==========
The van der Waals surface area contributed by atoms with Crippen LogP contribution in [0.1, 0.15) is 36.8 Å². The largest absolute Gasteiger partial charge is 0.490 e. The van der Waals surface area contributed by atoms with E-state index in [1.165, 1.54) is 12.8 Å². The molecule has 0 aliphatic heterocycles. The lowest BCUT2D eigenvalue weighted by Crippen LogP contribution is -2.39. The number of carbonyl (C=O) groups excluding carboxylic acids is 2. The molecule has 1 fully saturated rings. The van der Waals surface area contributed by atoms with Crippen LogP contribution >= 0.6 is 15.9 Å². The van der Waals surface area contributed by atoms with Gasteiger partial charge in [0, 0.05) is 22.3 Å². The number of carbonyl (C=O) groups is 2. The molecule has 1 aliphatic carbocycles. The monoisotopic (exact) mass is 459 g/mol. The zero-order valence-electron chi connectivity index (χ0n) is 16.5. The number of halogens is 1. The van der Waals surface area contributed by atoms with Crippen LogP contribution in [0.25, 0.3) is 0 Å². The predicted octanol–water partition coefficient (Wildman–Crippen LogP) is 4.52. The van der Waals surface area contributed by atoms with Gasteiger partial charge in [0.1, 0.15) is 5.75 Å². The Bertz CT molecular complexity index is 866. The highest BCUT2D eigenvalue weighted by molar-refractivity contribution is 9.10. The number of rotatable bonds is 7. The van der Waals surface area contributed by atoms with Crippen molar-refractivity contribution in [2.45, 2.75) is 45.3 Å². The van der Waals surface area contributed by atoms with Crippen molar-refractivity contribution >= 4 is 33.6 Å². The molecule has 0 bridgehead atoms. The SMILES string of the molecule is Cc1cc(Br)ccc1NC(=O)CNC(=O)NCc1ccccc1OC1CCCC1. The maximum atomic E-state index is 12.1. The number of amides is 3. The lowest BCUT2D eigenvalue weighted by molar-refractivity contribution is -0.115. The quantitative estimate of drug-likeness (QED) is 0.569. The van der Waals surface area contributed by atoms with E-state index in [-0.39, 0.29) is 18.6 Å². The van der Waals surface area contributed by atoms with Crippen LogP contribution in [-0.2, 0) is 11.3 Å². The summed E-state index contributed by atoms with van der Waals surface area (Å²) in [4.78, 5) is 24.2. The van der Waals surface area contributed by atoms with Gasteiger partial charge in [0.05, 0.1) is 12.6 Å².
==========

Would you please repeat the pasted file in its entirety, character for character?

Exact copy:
The van der Waals surface area contributed by atoms with Crippen LogP contribution in [0.1, 0.15) is 36.8 Å². The largest absolute Gasteiger partial charge is 0.490 e. The van der Waals surface area contributed by atoms with E-state index in [1.165, 1.54) is 12.8 Å². The molecule has 0 aliphatic heterocycles. The lowest BCUT2D eigenvalue weighted by Crippen LogP contribution is -2.39. The number of carbonyl (C=O) groups excluding carboxylic acids is 2. The molecule has 1 fully saturated rings. The van der Waals surface area contributed by atoms with Crippen LogP contribution >= 0.6 is 15.9 Å². The van der Waals surface area contributed by atoms with Gasteiger partial charge in [0, 0.05) is 22.3 Å². The number of carbonyl (C=O) groups is 2. The molecule has 1 aliphatic carbocycles. The monoisotopic (exact) mass is 459 g/mol. The zero-order valence-electron chi connectivity index (χ0n) is 16.5. The number of halogens is 1. The van der Waals surface area contributed by atoms with Crippen LogP contribution in [0.25, 0.3) is 0 Å². The predicted octanol–water partition coefficient (Wildman–Crippen LogP) is 4.52. The van der Waals surface area contributed by atoms with Gasteiger partial charge in [0.1, 0.15) is 5.75 Å². The Bertz CT molecular complexity index is 866. The highest BCUT2D eigenvalue weighted by molar-refractivity contribution is 9.10. The number of rotatable bonds is 7. The van der Waals surface area contributed by atoms with Crippen molar-refractivity contribution in [2.45, 2.75) is 45.3 Å². The van der Waals surface area contributed by atoms with Crippen molar-refractivity contribution >= 4 is 33.6 Å². The molecule has 0 bridgehead atoms. The SMILES string of the molecule is Cc1cc(Br)ccc1NC(=O)CNC(=O)NCc1ccccc1OC1CCCC1. The maximum atomic E-state index is 12.1. The number of amides is 3. The lowest BCUT2D eigenvalue weighted by molar-refractivity contribution is -0.115. The quantitative estimate of drug-likeness (QED) is 0.569. The van der Waals surface area contributed by atoms with E-state index in [-0.39, 0.29) is 18.6 Å². The van der Waals surface area contributed by atoms with Crippen LogP contribution in [-0.2, 0) is 11.3 Å². The summed E-state index contributed by atoms with van der Waals surface area (Å²) in [4.78, 5) is 24.2. The van der Waals surface area contributed by atoms with Gasteiger partial charge in [0.05, 0.1) is 12.6 Å².